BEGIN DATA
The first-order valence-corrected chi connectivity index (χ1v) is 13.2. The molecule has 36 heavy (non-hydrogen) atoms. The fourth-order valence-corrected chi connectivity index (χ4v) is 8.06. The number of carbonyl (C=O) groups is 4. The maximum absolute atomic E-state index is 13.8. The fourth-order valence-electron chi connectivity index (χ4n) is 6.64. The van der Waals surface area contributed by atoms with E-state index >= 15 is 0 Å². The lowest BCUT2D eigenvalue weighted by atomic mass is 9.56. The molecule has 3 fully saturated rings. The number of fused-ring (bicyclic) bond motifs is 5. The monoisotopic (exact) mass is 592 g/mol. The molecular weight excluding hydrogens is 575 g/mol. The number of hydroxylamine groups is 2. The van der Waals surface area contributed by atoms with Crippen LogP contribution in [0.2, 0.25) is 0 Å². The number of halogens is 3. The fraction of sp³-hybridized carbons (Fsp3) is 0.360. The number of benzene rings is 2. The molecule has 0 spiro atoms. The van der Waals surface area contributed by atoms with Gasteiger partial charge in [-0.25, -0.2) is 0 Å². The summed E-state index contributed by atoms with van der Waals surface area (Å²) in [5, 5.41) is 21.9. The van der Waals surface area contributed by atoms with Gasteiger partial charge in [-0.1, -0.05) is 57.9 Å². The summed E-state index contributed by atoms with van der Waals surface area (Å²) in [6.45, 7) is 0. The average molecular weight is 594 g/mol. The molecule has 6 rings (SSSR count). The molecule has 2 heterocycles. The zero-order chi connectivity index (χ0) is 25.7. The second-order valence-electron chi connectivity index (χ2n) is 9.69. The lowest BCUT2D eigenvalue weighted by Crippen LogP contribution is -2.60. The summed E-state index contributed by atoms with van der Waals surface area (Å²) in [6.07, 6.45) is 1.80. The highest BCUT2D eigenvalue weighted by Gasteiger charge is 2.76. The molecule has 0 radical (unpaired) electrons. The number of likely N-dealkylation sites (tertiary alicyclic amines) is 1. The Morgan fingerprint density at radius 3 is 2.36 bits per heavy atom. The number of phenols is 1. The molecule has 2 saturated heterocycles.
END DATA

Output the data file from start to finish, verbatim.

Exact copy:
The first-order valence-corrected chi connectivity index (χ1v) is 13.2. The molecule has 36 heavy (non-hydrogen) atoms. The fourth-order valence-corrected chi connectivity index (χ4v) is 8.06. The number of carbonyl (C=O) groups is 4. The maximum absolute atomic E-state index is 13.8. The fourth-order valence-electron chi connectivity index (χ4n) is 6.64. The van der Waals surface area contributed by atoms with E-state index >= 15 is 0 Å². The lowest BCUT2D eigenvalue weighted by atomic mass is 9.56. The molecule has 3 fully saturated rings. The number of fused-ring (bicyclic) bond motifs is 5. The monoisotopic (exact) mass is 592 g/mol. The molecular weight excluding hydrogens is 575 g/mol. The number of hydroxylamine groups is 2. The van der Waals surface area contributed by atoms with Crippen LogP contribution in [0.2, 0.25) is 0 Å². The number of halogens is 3. The fraction of sp³-hybridized carbons (Fsp3) is 0.360. The number of benzene rings is 2. The molecule has 0 spiro atoms. The van der Waals surface area contributed by atoms with Gasteiger partial charge in [-0.25, -0.2) is 0 Å². The summed E-state index contributed by atoms with van der Waals surface area (Å²) in [5, 5.41) is 21.9. The van der Waals surface area contributed by atoms with Gasteiger partial charge in [-0.1, -0.05) is 57.9 Å². The summed E-state index contributed by atoms with van der Waals surface area (Å²) in [6.45, 7) is 0. The average molecular weight is 594 g/mol. The molecule has 6 rings (SSSR count). The molecule has 2 heterocycles. The zero-order chi connectivity index (χ0) is 25.7. The second-order valence-electron chi connectivity index (χ2n) is 9.69. The lowest BCUT2D eigenvalue weighted by Crippen LogP contribution is -2.60. The summed E-state index contributed by atoms with van der Waals surface area (Å²) in [6.07, 6.45) is 1.80. The highest BCUT2D eigenvalue weighted by Gasteiger charge is 2.76. The molecule has 0 radical (unpaired) electrons. The number of likely N-dealkylation sites (tertiary alicyclic amines) is 1. The Morgan fingerprint density at radius 3 is 2.36 bits per heavy atom. The number of phenols is 1. The molecule has 2 saturated heterocycles.